SECRETARY BLINKEN: Hello everyone. It’s Martin Luther King Jr. Day here in the United States – a chance to honor Dr. King’s life and legacy, and to reflect on our own commitment to the pursuit of peace, justice, and service. This is an American holiday, but Dr. King was – and is – a global figure. Around the world, people who fight for human rights and equal justice study his tactics and speeches and draw inspiration from his example.
That’s because Dr. King advocated for something that transcends borders. He fought for democracy in the fullest, truest sense – a system where everyone is treated equally under the law, political rights are protected and oppression and brutality are relentlessly fought, opportunity isn’t something for the few but for all, and citizens know that if they stand together to change their societies for the better, they will prevail. That’s what democracy can be at its best, and Dr. King dedicated his life to making those ideals real.
Decades later, the work of renewing and revitalizing democracy here at home and around the world is as urgent as ever. The United States is committed to doing that work with our allies and partners across the globe, because we believe that democratic governance is the best way to protect human rights, build inclusive economies, and create the conditions for lasting peace. And this isn’t only a job for other countries – it’s also our job here at home, to carry forward Dr. King’s work of building a more just, humane, and equitable American society. Dr. King talked about how injustice anywhere is a threat to justice everywhere. Those of us at the State Department know all too well how true that is –how what happens in one part of the world can affect events elsewhere, for better or for worse. That’s why renewing democracy must be a global mission. We’re all in this together.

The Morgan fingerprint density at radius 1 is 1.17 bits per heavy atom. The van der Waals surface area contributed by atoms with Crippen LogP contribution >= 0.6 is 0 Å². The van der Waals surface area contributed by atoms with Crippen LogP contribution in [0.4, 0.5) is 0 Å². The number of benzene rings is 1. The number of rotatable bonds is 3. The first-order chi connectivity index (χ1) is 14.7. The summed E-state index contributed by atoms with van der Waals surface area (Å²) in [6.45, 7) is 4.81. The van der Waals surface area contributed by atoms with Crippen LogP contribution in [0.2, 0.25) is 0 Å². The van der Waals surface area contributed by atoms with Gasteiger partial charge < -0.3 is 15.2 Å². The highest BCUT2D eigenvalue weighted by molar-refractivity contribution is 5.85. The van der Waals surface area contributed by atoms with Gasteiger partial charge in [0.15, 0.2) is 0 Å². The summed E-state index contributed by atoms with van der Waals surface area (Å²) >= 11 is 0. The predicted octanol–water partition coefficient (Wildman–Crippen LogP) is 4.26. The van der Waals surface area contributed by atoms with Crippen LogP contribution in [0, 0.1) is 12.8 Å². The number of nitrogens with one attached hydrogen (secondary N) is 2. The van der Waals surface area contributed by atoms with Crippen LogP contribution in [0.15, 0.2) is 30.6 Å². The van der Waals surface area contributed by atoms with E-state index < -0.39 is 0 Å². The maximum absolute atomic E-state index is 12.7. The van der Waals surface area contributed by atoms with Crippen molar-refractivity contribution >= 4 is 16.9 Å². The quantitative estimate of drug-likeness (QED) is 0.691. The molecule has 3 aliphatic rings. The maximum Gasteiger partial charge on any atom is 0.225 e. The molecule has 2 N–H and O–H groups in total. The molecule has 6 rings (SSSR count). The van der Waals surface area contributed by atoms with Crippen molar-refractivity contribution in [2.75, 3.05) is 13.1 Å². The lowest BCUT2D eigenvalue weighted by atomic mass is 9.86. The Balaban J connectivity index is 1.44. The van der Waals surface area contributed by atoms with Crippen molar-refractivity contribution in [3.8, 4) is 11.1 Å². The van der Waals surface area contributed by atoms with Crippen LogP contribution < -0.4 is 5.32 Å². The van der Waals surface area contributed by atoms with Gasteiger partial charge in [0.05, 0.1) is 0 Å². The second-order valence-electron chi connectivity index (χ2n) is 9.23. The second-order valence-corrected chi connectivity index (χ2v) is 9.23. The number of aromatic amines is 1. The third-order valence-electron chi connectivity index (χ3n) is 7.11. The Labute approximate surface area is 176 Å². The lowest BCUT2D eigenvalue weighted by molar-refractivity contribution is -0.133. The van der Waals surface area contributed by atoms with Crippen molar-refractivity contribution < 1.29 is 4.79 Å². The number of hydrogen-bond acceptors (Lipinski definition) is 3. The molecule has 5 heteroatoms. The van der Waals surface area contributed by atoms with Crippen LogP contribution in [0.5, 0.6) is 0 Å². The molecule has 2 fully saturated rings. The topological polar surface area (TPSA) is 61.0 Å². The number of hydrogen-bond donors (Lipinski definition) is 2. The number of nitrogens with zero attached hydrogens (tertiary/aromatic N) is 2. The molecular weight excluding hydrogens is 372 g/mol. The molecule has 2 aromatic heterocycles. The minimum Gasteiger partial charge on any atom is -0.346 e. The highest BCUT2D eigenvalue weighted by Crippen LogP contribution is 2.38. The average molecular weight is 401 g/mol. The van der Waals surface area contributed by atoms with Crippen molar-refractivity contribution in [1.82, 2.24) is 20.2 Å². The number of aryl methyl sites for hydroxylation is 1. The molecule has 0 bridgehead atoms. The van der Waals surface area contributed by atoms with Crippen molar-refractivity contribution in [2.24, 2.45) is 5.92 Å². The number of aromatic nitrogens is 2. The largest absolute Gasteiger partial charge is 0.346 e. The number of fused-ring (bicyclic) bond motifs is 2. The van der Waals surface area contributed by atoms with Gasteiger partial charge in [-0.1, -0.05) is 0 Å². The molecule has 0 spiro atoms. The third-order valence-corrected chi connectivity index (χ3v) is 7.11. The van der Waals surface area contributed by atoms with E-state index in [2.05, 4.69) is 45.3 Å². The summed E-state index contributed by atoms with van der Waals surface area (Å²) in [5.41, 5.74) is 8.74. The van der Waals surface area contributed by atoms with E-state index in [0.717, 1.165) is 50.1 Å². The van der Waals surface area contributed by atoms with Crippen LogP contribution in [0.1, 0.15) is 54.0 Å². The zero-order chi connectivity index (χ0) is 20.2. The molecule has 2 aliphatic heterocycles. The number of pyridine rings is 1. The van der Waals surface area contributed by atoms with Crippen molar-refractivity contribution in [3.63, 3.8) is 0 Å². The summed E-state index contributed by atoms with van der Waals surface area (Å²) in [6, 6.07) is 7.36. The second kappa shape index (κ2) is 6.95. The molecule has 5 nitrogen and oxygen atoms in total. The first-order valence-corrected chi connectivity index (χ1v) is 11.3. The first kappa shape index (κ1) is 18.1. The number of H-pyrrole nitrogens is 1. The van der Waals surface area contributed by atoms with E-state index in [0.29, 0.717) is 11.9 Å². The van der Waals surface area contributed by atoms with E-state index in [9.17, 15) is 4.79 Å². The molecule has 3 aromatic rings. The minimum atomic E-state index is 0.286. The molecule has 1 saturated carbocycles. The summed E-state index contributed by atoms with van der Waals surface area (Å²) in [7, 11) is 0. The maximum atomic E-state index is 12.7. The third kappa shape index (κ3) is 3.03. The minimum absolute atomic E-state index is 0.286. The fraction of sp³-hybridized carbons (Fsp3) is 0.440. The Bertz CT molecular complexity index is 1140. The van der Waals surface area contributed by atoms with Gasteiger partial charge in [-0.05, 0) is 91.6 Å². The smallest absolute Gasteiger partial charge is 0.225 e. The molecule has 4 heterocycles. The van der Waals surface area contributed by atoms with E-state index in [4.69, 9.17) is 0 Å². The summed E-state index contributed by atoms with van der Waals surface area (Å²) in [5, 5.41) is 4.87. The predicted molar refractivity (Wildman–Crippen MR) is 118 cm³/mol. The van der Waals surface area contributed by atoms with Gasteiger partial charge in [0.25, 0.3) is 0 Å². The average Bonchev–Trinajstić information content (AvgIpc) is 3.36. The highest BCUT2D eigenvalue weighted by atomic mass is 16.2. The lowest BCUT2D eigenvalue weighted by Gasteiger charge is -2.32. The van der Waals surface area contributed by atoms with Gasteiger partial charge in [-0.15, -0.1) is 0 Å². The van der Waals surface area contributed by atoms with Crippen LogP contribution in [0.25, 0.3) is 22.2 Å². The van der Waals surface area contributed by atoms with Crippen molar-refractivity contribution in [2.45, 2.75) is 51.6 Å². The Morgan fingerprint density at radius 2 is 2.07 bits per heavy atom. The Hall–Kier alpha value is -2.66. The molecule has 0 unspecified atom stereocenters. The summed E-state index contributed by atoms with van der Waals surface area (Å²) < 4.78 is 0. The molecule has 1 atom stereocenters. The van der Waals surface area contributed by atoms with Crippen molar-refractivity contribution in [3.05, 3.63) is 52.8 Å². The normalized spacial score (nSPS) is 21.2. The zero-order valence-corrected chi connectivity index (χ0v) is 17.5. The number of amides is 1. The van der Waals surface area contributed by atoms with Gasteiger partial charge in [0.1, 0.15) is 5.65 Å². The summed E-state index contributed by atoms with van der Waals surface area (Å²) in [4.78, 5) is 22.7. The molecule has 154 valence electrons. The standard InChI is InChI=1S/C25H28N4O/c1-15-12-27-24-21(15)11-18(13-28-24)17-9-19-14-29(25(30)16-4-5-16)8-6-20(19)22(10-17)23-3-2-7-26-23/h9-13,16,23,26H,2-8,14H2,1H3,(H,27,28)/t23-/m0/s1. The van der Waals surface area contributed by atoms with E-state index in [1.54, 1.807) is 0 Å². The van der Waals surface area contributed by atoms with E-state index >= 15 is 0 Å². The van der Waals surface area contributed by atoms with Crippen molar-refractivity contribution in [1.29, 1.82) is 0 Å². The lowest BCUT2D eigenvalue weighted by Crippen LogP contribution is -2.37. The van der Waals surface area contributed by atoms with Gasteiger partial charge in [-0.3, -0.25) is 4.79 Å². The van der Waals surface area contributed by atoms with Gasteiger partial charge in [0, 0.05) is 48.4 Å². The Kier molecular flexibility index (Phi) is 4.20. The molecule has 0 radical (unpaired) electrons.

On this Martin Luther King Jr. Day, let’s recommit to defending and advancing democracy, freedom, equality, and justice, at home and abroad. Have a great day, everyone.